Kyrgyzstan, Mark II
As I was clearing out my queue in Read It Later (also known as the single most useful application for a 200-feed-strong RSS reader) I found a couple other Kyrgyzstan-related things to pass on. First, Human Rights Now has satellite images from Osh that show the extent of the damage and destruction done.
USIP had an event on Monday, Preventing Ethnic Violence in Kyrgyzstan: Too Little, Too Late?; I can’t find a podcast or video from it yet, but I’ll link to it should it appear.
The BBC news service reported Friday that externally displaced Kyrgyz citizens in Uzbekistan have been sent or encouraged home, the implication being that Kyrgyzstan wanted them back in the country for the constitutional referendum and Uzbekistan wasn’t real keen on massive refugee camps just inside its borders.
The UN Refugee Agency says that of the estimated 100,000 Uzbeks who crossed the border after ethnic violence in Kyrgyzstan, nearly all have returned.
It is unclear how many may have felt pressured to do so. Amnesty International says it has anecdotal evidence that some refugees were forced onto buses to Kyrgyzstan. This was done, the group said, by refugee camp guards and Uzbek security forces.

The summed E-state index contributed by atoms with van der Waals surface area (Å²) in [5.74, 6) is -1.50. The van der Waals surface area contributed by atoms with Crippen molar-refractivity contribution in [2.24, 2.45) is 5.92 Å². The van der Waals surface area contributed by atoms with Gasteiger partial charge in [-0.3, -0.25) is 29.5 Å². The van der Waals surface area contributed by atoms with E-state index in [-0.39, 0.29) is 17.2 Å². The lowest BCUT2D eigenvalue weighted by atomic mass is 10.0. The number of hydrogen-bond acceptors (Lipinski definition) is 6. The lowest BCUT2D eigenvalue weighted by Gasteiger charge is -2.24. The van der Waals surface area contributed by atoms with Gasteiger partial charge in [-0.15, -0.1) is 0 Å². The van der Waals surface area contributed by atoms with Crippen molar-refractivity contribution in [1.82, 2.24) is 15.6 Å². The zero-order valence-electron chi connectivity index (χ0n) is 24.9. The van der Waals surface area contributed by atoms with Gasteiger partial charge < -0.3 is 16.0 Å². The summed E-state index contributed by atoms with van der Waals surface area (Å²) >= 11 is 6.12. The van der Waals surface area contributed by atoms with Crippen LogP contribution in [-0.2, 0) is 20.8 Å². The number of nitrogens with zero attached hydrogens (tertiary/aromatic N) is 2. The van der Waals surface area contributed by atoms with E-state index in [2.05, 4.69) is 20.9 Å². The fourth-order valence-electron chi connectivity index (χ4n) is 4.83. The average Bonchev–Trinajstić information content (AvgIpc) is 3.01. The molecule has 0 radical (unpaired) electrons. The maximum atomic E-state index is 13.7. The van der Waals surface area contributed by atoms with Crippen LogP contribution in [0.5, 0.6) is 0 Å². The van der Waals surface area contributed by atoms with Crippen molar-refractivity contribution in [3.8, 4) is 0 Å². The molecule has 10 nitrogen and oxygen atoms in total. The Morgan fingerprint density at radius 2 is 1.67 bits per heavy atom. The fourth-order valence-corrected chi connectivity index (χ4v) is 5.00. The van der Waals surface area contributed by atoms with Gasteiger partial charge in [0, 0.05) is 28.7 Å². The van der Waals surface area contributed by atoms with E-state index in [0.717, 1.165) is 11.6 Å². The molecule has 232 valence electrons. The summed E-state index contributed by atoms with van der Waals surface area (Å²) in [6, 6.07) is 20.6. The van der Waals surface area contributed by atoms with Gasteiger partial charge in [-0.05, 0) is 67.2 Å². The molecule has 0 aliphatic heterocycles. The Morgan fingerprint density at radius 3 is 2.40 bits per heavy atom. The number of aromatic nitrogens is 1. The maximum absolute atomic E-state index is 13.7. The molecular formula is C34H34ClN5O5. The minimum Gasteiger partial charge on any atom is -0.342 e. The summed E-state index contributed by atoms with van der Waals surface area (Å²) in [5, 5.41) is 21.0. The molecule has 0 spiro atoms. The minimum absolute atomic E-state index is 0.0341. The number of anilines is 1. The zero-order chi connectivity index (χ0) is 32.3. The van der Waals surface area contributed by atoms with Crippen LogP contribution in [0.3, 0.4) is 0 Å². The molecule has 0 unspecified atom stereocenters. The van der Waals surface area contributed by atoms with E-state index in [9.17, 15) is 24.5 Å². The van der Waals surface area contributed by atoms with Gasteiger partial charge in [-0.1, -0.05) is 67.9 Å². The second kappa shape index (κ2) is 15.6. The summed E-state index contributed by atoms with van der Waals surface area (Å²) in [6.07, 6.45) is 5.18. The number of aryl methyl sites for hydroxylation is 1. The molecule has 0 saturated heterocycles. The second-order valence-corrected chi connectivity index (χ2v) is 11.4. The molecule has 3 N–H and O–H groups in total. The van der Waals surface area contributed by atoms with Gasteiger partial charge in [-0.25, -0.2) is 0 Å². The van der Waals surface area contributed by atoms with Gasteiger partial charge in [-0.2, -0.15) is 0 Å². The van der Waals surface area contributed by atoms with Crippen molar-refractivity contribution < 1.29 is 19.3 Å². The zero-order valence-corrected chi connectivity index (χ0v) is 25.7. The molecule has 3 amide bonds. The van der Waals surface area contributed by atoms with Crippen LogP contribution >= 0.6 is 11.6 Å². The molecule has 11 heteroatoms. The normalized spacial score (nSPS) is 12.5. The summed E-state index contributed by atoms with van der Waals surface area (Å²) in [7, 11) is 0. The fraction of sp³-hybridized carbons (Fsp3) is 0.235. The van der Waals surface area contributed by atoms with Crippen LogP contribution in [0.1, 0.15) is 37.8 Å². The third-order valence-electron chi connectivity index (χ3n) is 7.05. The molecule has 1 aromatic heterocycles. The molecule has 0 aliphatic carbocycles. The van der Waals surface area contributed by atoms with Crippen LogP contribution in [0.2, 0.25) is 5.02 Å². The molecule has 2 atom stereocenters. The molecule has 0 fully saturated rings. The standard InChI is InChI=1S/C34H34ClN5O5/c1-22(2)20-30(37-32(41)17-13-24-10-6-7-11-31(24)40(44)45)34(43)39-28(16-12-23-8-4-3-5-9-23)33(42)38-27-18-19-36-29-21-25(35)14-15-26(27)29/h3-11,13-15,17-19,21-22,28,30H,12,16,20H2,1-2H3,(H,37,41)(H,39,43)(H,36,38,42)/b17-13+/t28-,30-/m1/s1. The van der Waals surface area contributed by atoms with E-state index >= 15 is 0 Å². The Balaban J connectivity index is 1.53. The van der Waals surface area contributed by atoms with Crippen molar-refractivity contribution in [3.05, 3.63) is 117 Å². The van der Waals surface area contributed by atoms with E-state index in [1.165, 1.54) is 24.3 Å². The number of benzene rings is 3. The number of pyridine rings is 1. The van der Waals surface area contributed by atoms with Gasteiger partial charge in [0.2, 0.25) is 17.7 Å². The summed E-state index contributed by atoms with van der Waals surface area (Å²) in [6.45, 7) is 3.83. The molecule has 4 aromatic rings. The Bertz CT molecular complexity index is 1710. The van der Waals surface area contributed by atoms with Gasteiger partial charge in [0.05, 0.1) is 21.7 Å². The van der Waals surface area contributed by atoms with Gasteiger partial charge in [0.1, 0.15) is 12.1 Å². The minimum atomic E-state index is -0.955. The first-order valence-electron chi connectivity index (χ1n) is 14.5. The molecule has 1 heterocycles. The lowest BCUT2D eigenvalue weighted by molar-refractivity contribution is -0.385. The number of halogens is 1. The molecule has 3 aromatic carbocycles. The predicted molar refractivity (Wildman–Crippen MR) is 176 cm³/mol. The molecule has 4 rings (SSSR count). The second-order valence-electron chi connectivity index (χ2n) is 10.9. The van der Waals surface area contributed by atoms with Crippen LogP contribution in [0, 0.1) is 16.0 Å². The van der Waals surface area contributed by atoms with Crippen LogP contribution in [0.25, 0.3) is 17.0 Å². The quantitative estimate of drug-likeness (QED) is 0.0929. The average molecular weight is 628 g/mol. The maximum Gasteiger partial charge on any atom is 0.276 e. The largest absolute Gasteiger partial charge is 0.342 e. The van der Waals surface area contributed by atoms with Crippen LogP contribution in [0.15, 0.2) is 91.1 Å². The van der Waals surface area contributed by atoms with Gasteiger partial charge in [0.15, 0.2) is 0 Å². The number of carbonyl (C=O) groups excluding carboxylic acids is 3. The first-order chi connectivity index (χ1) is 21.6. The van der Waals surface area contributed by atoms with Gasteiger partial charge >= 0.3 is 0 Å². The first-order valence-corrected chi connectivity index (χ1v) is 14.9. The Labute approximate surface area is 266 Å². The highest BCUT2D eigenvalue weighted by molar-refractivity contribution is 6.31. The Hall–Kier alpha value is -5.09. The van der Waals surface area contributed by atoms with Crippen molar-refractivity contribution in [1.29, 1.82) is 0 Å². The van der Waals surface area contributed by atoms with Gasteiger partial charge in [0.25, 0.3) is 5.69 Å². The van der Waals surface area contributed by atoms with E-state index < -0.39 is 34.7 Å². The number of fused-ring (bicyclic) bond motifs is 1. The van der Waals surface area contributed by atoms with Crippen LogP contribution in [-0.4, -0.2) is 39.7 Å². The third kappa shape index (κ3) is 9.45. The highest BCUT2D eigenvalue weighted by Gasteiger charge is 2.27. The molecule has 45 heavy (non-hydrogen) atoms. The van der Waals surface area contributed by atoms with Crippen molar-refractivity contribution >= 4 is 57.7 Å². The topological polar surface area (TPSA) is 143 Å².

And The Monkey Cage had a post last week on Stopping Ethnic Pogroms in Kyrgyzstan; it talks about the ramifications of carrying minimal geopolitical weight and the political bind at home and abroad the Kyrgyzstan finds itself in. [As an aside, for all that TCM gets linked hither and yon, it’s one of those odd blogs that doesn’t get a lot of conversation going in the comments. Weird. ]
I don’t know that the referendum and the return of externally displaced refugees is really any sign of future stability; it seems like there’s a good chance rioting and violence could be incited once again by a very determined group of people. Especially when there’s 400,000 people in the city who no longer have homes to go back to. But we can hope.